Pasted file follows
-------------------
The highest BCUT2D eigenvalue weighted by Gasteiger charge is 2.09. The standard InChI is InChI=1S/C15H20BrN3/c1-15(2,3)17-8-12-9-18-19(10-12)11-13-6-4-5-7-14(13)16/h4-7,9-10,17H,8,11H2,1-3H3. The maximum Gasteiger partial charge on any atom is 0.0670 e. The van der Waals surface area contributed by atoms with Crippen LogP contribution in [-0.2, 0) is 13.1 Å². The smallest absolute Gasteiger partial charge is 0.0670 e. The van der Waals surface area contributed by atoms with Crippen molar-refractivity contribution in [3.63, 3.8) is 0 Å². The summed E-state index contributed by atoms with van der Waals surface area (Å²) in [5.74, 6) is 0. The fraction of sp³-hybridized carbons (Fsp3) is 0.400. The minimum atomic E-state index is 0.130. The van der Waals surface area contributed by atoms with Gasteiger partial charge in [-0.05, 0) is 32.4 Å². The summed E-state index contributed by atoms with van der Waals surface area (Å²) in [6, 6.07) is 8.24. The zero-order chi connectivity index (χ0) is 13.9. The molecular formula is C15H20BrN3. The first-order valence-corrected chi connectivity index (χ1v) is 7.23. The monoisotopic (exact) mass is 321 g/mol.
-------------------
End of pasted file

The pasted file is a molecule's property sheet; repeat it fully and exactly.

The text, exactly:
The highest BCUT2D eigenvalue weighted by Gasteiger charge is 2.09. The standard InChI is InChI=1S/C15H20BrN3/c1-15(2,3)17-8-12-9-18-19(10-12)11-13-6-4-5-7-14(13)16/h4-7,9-10,17H,8,11H2,1-3H3. The maximum Gasteiger partial charge on any atom is 0.0670 e. The van der Waals surface area contributed by atoms with Crippen LogP contribution in [-0.2, 0) is 13.1 Å². The smallest absolute Gasteiger partial charge is 0.0670 e. The van der Waals surface area contributed by atoms with Crippen molar-refractivity contribution in [3.63, 3.8) is 0 Å². The summed E-state index contributed by atoms with van der Waals surface area (Å²) in [5.74, 6) is 0. The fraction of sp³-hybridized carbons (Fsp3) is 0.400. The minimum atomic E-state index is 0.130. The van der Waals surface area contributed by atoms with Gasteiger partial charge in [-0.05, 0) is 32.4 Å². The summed E-state index contributed by atoms with van der Waals surface area (Å²) in [6, 6.07) is 8.24. The zero-order chi connectivity index (χ0) is 13.9. The molecular formula is C15H20BrN3. The first-order valence-corrected chi connectivity index (χ1v) is 7.23. The monoisotopic (exact) mass is 321 g/mol.